Understanding Canadians’ attitudes, utilization, perceptions and expectations around digital health privacy

Study Objectives

This study aims to update this public opinion research by further exploring Canadians’ attitudes, utilization, perceptions and experiences around digital health privacy in the context of COVID-19.

Specific objectives of the study are to assess:

  • Perceptions of personal privacy and privacy of personal health information (PHI) in digital health;
  • Awareness of oversight bodies (federal and provincial) and mechanisms and their role in protecting Canadians’ privacy rights in relation to personal health information;
  • Concerns and acceptability of secondary use of electronic health information for purposes such as research, public health surveillance, and analysis and management of the health system using identifiable and non-identifiable data;
  • Trust and mediators of comfort with respect to access, utilization and notification of uses of personal health information, including timely access to one’s own health information.


Leger - the largest Canadian-owned polling and marketing research firm – conducted this web survey with 2,010 Canadians over the age of 16, selected from LEO’s (Leger Opinion) representative panel via Computer-Assisted Web Interviewing technology (CAWI).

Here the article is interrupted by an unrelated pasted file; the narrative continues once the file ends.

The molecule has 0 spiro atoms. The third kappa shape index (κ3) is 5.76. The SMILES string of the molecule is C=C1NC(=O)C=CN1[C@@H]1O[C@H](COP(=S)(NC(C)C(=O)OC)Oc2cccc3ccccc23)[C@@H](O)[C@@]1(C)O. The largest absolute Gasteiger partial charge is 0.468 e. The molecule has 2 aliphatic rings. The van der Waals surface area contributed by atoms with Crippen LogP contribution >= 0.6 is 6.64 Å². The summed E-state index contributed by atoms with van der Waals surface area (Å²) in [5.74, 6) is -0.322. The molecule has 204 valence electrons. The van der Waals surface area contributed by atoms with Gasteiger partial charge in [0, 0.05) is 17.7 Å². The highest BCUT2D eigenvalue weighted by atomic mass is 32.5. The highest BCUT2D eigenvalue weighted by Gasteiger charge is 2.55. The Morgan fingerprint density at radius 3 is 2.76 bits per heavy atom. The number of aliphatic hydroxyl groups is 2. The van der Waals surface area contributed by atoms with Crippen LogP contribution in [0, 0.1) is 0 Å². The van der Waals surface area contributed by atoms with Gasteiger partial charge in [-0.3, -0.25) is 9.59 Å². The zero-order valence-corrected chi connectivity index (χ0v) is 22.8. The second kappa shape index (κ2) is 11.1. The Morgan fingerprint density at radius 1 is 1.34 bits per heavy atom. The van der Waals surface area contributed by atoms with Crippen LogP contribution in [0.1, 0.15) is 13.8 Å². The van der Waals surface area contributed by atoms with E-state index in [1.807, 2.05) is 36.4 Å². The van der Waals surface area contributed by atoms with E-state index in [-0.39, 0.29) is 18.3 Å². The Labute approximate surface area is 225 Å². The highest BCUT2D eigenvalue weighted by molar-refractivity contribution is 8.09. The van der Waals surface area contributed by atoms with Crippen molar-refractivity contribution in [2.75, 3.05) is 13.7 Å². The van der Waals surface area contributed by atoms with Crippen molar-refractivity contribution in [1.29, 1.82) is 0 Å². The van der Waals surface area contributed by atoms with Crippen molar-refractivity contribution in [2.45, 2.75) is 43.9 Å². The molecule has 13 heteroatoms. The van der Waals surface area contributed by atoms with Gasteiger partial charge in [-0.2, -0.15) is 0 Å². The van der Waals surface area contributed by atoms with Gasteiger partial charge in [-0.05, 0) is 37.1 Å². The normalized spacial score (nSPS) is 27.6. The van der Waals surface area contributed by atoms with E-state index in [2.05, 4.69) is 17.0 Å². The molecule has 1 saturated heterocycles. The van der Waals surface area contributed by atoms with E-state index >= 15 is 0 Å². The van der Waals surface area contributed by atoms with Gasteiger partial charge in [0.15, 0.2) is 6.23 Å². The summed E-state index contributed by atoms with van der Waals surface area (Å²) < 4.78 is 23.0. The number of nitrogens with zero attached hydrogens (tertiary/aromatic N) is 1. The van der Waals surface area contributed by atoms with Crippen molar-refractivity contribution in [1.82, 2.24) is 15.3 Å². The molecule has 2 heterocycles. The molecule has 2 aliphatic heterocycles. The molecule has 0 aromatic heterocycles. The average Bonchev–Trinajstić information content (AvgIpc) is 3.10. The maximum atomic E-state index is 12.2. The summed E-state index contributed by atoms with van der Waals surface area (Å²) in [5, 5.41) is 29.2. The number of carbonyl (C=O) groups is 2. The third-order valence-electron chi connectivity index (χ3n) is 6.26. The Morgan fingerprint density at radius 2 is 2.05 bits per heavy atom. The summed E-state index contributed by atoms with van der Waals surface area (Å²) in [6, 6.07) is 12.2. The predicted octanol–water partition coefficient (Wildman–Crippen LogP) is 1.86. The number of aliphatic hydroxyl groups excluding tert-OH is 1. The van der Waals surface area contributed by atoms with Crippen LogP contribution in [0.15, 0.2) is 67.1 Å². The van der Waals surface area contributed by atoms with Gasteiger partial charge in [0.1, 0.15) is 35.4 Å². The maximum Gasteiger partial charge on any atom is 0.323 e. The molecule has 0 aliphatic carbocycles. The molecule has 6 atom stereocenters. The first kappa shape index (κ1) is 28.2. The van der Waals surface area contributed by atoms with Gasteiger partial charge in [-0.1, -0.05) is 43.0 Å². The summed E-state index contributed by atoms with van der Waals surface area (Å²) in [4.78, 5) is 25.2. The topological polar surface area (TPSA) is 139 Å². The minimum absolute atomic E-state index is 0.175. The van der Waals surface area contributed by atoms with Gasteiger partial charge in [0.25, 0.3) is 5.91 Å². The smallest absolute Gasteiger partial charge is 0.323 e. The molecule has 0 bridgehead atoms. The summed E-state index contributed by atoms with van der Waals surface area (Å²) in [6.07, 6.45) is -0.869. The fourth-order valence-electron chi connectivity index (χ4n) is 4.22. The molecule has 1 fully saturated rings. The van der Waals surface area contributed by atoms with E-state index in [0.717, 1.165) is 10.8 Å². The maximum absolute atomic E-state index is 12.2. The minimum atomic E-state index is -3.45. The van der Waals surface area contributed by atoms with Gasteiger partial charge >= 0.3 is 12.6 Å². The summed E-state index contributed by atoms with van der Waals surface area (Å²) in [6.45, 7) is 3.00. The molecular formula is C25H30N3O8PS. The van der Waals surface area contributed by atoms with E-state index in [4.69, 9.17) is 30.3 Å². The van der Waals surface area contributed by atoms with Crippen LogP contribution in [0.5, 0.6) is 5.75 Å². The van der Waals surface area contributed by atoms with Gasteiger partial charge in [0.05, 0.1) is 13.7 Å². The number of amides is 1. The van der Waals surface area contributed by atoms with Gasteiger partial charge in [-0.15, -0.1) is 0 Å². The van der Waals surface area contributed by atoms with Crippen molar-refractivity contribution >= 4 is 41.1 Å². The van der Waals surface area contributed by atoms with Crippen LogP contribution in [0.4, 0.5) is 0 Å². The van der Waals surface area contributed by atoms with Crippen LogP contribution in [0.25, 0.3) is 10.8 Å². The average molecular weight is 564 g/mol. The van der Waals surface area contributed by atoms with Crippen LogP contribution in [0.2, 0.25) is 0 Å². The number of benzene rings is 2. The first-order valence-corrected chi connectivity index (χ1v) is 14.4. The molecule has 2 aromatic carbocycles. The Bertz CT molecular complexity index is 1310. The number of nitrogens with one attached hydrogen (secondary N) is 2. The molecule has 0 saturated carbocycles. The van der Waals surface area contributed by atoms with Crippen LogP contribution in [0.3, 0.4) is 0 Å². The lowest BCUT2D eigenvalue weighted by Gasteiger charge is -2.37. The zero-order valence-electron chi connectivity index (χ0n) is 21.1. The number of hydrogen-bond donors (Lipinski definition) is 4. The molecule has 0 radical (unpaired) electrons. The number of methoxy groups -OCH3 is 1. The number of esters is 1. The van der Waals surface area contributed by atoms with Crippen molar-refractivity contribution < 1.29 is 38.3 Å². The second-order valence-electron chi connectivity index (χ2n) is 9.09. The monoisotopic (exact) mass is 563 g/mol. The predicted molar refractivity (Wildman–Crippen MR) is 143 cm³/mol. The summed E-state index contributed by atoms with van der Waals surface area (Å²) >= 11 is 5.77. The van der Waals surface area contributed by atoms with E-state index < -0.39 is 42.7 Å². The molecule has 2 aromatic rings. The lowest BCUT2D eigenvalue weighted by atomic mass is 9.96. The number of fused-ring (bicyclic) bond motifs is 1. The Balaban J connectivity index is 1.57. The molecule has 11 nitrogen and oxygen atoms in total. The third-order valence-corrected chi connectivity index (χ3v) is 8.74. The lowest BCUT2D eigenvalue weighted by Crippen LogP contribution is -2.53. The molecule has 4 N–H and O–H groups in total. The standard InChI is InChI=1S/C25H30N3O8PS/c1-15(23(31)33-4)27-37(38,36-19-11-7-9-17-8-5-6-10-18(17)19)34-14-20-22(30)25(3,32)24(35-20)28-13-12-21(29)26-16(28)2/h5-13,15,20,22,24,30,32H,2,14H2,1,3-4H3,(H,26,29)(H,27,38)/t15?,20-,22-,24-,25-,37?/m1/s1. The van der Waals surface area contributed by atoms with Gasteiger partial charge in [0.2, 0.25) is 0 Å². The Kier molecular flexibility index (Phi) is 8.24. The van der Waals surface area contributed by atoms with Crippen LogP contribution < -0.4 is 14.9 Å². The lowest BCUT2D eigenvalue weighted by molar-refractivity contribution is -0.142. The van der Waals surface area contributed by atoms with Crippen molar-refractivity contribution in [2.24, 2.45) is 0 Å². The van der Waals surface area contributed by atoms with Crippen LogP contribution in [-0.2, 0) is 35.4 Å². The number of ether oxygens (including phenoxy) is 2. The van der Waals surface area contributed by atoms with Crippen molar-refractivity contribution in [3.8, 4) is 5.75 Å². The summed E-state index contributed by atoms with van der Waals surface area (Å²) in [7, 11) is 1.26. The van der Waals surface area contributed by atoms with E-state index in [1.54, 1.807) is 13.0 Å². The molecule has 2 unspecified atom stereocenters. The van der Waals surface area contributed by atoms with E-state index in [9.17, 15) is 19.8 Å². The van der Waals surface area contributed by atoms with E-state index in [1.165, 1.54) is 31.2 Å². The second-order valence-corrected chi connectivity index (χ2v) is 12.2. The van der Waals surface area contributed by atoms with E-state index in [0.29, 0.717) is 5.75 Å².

The LEO (Leger Opinion) panel is the largest Canadian panel with nearly 500,000 representative panelists from all regions of Canada. LEO was created by Leger based on a representative Canadian sample of Canadian citizens with Internet access. Leo's panelists were randomly selected (RDD), panelists from more hard-to-reach target groups were also added to the panel through targeted recruitment campaigns. The double-opt-in selection process, a model to detect fraud and the renewal of 25% of the panel each year ensures complete respondent quality.

The results presented in this study comply with the public opinion research standards and disclosure requirements of CRIC (the Canadian research and insights council) and the global ESOMAR network.

Interpretation of Data

Privacy: Note that all sample sizes shown throughout the report are unweighted. Data visualizations do not allow for filtering of data where sample sizes are smaller than 30 respondents to preserve respondent anonymity.

Rounding Error: The data presented have been rounded. As a result, totals may differ slightly from 100%